shinken-admin is a command line script that can change the logging level of a running daemon.
‘’linux-server# ./shinken-admin ...’‘
Edit the <daemon-name>.ini file, where daemon name is pollerd, schedulerd, arbiterd, reactionnerd, receiverd. Set the log level to: DEBUG Possible values: DEBUG,INFO,WARNING,ERROR,CRITICAL
Re-start the Shinken process.
You poller daemon and reactionner daemons are not starting and you get a traceback for an OSError in your logs.
‘’OSError  read-only filesystem’‘
Execute a ‘mount’ and verify if /tmp or /tmpfs is set to ‘ro’ (Read-only). As root modify your /etc/fstab to set the filesystem to read-write.
The operating system cannot open anymore files and generates an error. Shinken opens a lot of files during runtime, this is normal. Increase the limits.
Google: changing the max number of open files linux / debian / centos / RHEL
# su - shinken $ ulimit -Hn $ ulimit -Sn
This typically changing a system wide file limit and potentially user specific file limits. (ulimit, limits.conf, sysctl, sysctl.conf, cat /proc/sys/fs/file-max)
# To immediately apply changes ulimit -n xxxxx now
Try defining host_alias, which is often the field used by the notification methods.
Why does Shinken use both host_alias and host_name. Flexibility and historicaly as Nagios did it this way.
Set your Scheduler log level to INFO by editing shinken/etc/scheduler.ini.
Upgrade to Shinken 1.2.1, which fixes a MongoDB pattern matching error.
Are the satellites identical in every respect? All the others work just fine? What is the memory usage of the scheduler after sending the configuration data for each scheduler? Do you use multiple realms? Does the memory use increase for each Scheduler?
2) there is a hardware problem that causes the error, for instance a faulty memory chip or bad harddrive sector. Run a hardware diagnostics check and a memtest (http://www.memtest.org/) on the failing device 3) a software package installed on the failing sattelite has become corrupted. Re-install all software related to Pyro, possibly the whole OS. 4) or perhaps, and probably very unlikely, that the network infrastructure (cables/router/etc) experience a fault and deliver corrupt packets to the failing sattelite, whereas the other sattelites get good data.. Do an direct server to server test or end to end test using iPerf to validate the bandwidth and packet loss on the communication path.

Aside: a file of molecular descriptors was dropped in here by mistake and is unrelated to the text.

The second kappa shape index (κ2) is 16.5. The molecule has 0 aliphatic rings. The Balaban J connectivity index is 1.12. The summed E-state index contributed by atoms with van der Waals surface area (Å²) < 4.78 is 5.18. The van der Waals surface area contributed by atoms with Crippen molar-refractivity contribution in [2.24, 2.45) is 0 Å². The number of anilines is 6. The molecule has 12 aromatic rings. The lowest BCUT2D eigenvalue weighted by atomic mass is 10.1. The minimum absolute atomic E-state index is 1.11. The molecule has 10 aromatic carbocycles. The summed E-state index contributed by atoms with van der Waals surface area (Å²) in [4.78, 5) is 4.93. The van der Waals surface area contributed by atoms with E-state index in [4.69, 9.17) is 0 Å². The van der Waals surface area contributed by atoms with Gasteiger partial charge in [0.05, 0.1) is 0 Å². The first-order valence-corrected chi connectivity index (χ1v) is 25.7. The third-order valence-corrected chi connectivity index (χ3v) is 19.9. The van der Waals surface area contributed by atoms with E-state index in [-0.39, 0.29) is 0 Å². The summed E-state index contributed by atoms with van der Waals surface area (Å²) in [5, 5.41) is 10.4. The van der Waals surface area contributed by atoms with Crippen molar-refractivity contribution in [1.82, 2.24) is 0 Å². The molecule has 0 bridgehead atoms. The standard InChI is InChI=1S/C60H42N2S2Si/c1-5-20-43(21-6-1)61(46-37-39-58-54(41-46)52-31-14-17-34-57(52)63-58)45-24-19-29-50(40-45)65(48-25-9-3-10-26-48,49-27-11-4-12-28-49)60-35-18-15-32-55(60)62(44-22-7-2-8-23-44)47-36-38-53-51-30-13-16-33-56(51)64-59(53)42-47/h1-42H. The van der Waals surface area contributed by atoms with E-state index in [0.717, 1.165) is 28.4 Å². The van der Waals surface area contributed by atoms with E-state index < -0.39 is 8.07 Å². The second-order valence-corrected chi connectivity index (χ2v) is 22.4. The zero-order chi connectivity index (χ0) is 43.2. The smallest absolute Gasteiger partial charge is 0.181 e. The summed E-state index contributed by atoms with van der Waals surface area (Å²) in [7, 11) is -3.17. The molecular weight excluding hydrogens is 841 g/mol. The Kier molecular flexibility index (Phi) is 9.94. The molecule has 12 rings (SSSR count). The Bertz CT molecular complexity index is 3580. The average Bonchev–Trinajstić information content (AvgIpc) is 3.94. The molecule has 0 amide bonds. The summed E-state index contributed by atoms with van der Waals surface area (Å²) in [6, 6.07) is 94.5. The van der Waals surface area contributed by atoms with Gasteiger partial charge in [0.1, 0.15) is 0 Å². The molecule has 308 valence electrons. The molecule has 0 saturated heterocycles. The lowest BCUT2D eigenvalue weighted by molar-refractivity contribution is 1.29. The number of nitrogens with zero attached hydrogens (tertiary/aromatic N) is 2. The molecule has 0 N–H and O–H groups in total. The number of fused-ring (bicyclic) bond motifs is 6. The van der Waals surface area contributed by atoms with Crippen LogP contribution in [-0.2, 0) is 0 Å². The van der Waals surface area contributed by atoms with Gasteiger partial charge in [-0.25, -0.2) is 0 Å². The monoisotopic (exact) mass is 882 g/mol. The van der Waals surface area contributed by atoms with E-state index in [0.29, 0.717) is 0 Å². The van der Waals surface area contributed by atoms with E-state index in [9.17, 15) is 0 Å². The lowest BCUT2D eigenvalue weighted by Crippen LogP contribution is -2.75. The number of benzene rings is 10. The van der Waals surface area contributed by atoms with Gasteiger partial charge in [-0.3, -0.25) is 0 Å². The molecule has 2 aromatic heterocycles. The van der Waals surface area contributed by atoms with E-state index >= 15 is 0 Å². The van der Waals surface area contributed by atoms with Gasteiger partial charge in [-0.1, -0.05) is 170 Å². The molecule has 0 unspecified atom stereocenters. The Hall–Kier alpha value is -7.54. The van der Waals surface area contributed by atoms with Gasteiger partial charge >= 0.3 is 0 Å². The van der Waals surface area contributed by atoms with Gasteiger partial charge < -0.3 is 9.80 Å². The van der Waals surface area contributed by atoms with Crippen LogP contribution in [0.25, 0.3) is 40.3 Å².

Other than that, here are some general thoughts. A MemoryError means: “Raised when an operation runs out of memory but the situation may still be rescued (by deleting some objects). The associated value is a string indicating what kind of (internal) operation ran out of memory. Note that because of the underlying memory management architecture (C”s malloc() function), the interpreter may not always be able to completely recover from this situation; it nevertheless raises an exception so that a stack traceback can be printed, in case a run-away program was the cause. “
5) Check on the server the actual memory usage of the Scheduler daemon. Another possible reason for malloc() to fail can also be memory fragmentation, which means that there’s enough free RAM but just not a free chunk somewhere in between that is large enough to hold the required new allocation size. No idea if this could be the case in your situation, and I have no idea on how to debug for this.
It is not entirely clear to me where exactly the memoryerror occurs: is it indeed raised on the sattelite device, and received and logged on the server? Or is the server throwing it by itself?
6) Other avenues of investigation Try running the python interpreter with warnings on (-Wall). Try using the HMAC key feature of Pyro to validate the network packets. Try using Pyro’s multiplex server instead of the threadpool server.